"I will always want to act," LeVar supplies, "but I plan to do a lot more writing, producing and directing in the future. I want to be one of those people who always does some acting, but I don't plan to give myself the lead in every one of my projects, nor do I want to." Some of the projects in the works at Eagle Nation include Maladoma, a screenplay LeVar wrote himself, about a shaman priest whose destiny it is to bridge the gap between his tribe and Western Civilization, and Dancing in the San, about a black physician who has cancer and must come to terms with himself before traveling to see the Calahari bushman in order to dance in the San and be cured.

In between his obligations to Star Trek: The Next Generation and to his production company, LeVar also makes time for his duties as the host of the critically acclaimed PBS series, Reading Rainbow. The show just celebrated its tenth season and LeVar's second Emmy. "It's the most important work that I do," offers LeVar, " and I will continue to do it as long as there is a need." PBS has cut the budget this year, so there will be fewer new episodes produced than in previous years, but LeVar still feels that he has left a wonderful library of children's television. And of books in his own home! "It's amazing how much children's books have changed in the past ten years. At the beginning, it was tough to find books with minority kids as the heros, with girls as the heros. But times have changed, and now those things are easier to find." What hasn't changed are the price of children's books which, in LeVar's opinion, are too high. He would like to see the costs go down, so that these books don't become priced out of reach and so that they become more accessible to every child.

LeVar plans to continue with the Reading Rainbow for as long as possible, because he recognizes the need for a program like this. And he's not the only one last spring, he traveled to Washington to meet President and Mrs. Clinton during a special gala for PBS.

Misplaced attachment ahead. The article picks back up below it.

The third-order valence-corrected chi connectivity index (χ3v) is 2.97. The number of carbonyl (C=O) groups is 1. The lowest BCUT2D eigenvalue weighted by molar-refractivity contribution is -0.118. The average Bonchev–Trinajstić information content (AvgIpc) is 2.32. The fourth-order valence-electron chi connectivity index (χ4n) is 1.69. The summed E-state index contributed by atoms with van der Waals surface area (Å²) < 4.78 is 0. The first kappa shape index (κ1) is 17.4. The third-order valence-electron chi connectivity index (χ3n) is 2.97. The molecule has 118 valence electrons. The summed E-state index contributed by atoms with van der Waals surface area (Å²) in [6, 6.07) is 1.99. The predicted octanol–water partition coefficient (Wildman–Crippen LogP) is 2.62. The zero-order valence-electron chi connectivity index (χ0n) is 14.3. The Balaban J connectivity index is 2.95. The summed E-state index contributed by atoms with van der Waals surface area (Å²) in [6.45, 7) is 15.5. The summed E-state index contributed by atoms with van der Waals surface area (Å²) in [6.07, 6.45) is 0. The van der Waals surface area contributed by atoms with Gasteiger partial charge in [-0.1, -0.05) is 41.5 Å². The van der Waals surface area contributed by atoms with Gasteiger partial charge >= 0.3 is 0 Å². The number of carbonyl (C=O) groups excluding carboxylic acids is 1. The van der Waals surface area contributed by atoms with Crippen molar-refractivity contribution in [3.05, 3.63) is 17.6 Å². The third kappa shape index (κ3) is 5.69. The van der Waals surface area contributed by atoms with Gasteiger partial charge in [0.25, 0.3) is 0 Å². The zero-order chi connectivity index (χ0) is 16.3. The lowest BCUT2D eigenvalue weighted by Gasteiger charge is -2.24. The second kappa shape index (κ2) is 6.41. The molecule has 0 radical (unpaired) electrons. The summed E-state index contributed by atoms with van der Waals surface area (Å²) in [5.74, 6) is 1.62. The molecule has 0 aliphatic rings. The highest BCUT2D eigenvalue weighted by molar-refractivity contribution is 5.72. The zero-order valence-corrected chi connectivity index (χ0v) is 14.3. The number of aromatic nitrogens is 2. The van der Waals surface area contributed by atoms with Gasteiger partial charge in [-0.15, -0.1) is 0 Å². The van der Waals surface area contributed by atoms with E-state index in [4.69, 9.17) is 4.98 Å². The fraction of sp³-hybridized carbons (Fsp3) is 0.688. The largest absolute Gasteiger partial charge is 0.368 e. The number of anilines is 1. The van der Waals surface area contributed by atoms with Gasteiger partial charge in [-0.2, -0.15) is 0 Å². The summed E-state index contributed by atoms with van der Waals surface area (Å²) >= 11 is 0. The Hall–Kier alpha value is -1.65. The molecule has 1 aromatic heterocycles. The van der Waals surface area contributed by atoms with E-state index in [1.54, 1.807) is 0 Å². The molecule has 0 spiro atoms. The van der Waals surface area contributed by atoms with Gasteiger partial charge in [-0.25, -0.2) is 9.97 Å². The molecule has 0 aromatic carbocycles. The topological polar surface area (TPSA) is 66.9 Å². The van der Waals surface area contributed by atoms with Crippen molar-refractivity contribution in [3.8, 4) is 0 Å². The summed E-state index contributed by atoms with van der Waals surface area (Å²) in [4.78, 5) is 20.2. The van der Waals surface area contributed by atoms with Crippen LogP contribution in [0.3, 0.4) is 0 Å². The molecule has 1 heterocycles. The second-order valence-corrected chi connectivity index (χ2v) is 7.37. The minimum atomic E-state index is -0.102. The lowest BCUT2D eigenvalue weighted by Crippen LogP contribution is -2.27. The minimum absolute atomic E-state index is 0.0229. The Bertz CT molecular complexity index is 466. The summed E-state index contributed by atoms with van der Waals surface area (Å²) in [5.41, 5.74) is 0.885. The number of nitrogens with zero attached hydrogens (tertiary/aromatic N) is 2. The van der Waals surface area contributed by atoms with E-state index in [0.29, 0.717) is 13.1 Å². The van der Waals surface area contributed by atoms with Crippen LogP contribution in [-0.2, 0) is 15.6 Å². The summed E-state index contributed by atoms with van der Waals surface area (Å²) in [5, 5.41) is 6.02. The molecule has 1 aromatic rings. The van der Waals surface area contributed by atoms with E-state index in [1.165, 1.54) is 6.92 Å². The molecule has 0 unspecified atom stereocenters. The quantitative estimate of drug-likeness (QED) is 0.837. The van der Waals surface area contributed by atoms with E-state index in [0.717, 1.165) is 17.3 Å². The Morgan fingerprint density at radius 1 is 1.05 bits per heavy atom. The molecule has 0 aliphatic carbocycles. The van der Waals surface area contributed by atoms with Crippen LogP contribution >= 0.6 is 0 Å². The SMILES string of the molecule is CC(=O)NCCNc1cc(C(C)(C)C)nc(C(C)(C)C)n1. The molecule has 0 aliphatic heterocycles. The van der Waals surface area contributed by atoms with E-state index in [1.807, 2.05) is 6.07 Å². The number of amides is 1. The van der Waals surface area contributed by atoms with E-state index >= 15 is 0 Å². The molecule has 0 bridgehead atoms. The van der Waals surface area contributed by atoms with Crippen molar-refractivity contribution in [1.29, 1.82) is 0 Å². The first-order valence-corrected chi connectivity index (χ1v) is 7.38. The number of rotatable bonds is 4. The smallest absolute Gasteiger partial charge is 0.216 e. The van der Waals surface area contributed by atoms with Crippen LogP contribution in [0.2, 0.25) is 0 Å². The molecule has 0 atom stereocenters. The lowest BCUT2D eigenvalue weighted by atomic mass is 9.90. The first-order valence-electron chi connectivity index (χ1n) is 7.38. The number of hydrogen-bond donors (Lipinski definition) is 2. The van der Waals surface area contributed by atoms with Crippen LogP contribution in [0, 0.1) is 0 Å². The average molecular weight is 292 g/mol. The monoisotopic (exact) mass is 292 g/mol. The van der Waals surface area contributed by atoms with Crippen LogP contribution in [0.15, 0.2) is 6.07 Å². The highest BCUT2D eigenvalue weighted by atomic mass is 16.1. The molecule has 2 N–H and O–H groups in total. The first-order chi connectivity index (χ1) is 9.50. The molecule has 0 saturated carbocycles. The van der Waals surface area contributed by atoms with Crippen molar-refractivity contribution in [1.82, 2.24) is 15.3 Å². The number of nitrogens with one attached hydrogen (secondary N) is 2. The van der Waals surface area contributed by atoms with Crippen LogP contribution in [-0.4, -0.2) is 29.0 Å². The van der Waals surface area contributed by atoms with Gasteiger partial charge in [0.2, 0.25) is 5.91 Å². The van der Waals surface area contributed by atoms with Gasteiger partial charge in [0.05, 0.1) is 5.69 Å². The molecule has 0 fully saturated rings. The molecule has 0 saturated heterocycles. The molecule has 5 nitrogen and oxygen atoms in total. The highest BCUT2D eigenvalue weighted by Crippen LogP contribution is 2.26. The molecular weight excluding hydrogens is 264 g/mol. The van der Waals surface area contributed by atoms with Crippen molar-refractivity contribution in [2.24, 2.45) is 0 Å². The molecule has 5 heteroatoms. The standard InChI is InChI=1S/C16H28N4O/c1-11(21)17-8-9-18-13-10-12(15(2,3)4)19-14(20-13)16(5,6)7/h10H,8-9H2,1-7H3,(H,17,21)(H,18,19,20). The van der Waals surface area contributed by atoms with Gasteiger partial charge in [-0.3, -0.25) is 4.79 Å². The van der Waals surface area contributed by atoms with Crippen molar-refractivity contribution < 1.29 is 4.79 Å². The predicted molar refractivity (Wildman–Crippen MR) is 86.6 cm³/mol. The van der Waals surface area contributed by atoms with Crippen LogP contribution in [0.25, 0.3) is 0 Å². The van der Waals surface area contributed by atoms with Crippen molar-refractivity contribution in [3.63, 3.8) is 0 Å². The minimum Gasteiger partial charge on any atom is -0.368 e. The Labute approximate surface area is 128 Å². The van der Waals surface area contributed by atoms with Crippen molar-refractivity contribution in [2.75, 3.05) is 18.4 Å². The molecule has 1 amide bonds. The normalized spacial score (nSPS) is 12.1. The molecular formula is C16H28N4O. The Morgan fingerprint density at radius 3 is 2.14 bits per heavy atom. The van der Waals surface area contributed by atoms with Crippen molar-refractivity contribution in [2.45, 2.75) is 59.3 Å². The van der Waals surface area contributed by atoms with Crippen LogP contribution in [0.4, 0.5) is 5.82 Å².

Between the demands of two successful series' and his own production company, LeVar still found time to get married last October, to a woman he had been dating for five years. Stephanie was a successful makeup artist (she worked on the TV show In Living Color), when they met on the set of a TV special, Roots Christmas. LeVar thought she was engaged because she wore a Superbowl ring on a chain around her neck, so he didn't make a move even though he wanted to. But after the movie wrapped, she asked him out. He was a little thick and didn't realize that she might be interested in him. "She asked me what was my favorite food. I told her swordfish and she said she would make it for me." Later she told him that she had broken of the engagement with the football star and wore the ring around her neck to discourage men from hitting on her on location.

"It took me weeks to realize that she was interested in me," LeVar says, "because I thought she was unavailable. But then we started dating and I realized that the potential for all my dreams coming true was right there looking at me."

When the two set a date, members of the cast of Next Generation were there to wish him well. Brent Spiner was his best man, and the other members of the cast were groomsmen. And no, contrary to a picture in a popular magazine, he did not need the VISOR to help him see what a wonderful woman Stephanie is he figured that out on his own.

"The people that I work with are great people. There is a lot of laughter on the set," says LeVar. "We aren't the kind of set that plays pranks on each other, but these are good people, witty people. Funny. We have a wonderful time together." It's a good thing too when a show gets into its seventh year, people better like each other. "We haven't gotten tired of each other yet."

The fans don't seem to get tired of them either. LeVar (and the rest of the cast of the show) gets a lot of fan mail each week. And LeVar sends a letter back to each one. Sometimes it might be a request for an autograph or a picture, but LeVar makes sure that every one gets answered.